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Why Nutrient-Enriched Waters Favor Large Single-Cell Algae

Published on: 10/27/2015
Primary Contact(s): david.scheurer@noaa.gov

Ecological studies show that bottom-up (e.g., nutrient input) and top-down (e.g., grazing/predation) pressuresmay change the structure of aquatic ecosystems with ‘cascading’ effectsthroughoutthe food chain. Recent research supportsthat zooplankton grazing in high-nutrient waters promotes the growth of largerphytoplankton over smaller species, creating a higher abundance of these larger single celled algae withinthe food web.

Using samples from three nutrient enriched southeastern Louisiana bayou lakes (Cataouatche, Lac des Allemands, Salvador), researchers with the NCCOS-funded Barataria Bay Multiple Stressors project at Louisiana State University and Louisiana Universities Marine Consortium conducted experiments on nutrient additions with zooplankton grazing. Unlike previous single species laboratory experiments, they used whole water samples with entire phyto-and zooplankton species composition and maintainedunder natural conditions to test the hypothesis.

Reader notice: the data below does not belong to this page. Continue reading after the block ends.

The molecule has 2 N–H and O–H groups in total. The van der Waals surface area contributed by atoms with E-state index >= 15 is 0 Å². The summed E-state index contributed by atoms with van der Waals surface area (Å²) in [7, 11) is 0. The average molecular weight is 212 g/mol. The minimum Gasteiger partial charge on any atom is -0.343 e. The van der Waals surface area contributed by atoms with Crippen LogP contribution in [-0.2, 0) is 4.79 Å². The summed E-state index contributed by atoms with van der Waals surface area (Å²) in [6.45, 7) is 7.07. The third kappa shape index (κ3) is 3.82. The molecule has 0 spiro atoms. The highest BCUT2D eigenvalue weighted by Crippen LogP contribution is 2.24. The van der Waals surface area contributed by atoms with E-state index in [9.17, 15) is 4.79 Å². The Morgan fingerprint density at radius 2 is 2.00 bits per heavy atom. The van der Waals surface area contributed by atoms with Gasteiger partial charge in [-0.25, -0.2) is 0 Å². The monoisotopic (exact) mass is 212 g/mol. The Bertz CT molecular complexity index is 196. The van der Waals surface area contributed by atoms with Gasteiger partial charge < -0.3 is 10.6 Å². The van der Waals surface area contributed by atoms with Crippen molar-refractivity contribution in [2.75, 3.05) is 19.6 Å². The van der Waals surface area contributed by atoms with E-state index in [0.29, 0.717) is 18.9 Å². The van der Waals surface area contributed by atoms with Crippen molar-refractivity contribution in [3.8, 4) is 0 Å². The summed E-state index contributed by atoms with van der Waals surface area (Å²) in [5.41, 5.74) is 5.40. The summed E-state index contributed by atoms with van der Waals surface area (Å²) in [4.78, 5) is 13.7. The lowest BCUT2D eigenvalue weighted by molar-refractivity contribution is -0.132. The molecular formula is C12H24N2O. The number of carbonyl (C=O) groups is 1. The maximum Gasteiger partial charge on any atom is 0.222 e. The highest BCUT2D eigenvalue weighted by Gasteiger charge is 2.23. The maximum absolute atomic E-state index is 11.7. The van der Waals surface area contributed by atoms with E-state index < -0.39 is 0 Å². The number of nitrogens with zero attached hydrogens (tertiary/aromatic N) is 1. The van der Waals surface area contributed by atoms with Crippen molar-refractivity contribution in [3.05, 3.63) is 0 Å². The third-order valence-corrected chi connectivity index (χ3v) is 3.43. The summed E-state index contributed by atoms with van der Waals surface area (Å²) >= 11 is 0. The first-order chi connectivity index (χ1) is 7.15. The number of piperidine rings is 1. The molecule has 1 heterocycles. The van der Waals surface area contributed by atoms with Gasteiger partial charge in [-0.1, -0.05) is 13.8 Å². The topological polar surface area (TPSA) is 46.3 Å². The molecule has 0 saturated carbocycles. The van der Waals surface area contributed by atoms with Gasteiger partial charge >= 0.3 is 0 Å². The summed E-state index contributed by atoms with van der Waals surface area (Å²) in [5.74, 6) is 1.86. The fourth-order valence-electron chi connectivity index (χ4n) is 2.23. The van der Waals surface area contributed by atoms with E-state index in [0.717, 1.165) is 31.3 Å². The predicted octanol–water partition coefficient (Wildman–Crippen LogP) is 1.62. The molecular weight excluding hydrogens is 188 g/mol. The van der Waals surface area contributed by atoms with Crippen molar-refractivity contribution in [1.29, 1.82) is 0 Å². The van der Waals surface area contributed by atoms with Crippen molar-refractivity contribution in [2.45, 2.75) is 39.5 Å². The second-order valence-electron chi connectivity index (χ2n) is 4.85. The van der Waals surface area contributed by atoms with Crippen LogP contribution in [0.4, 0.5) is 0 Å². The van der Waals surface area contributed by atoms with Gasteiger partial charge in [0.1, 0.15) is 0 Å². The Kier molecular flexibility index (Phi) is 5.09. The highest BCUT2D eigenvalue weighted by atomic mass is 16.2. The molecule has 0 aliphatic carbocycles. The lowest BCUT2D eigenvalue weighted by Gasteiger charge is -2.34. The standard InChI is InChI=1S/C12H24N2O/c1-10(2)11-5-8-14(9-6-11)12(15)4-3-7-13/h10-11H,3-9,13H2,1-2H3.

Southeastern Louisiana freshwater and brackish lakes and bayous are subject to nutrient inputs from Mississippi River diversions. Photo credit Louisiana State University, Department of Oceanography and Coastal Studies

Southeastern Louisiana freshwater and brackish lakes and bayous are subject to nutrient inputs from Mississippi River diversions. Credit: Louisiana State University

The researchers hypothesized that grazing on phytoplankton by the microzooplankton community (e.g., rotifers) is size-dependent; top-down control of phytoplankton by the microzooplankton explains why small phytoplankton become less abundant than large phytoplankton in eutrophic waters. Using the ‘dilution method,’ the experiment tested the whole microzooplankton community and providedsolid evidence that microzooplankton grazing on phytoplankton explains why the average size of phytoplankton, whether as isolated cells or as colonies, tends to increase in eutrophic waters.

The research is published on the scientific journal Hydrobiologia .

For more information, contact David.Scheurer@noaa.gov.

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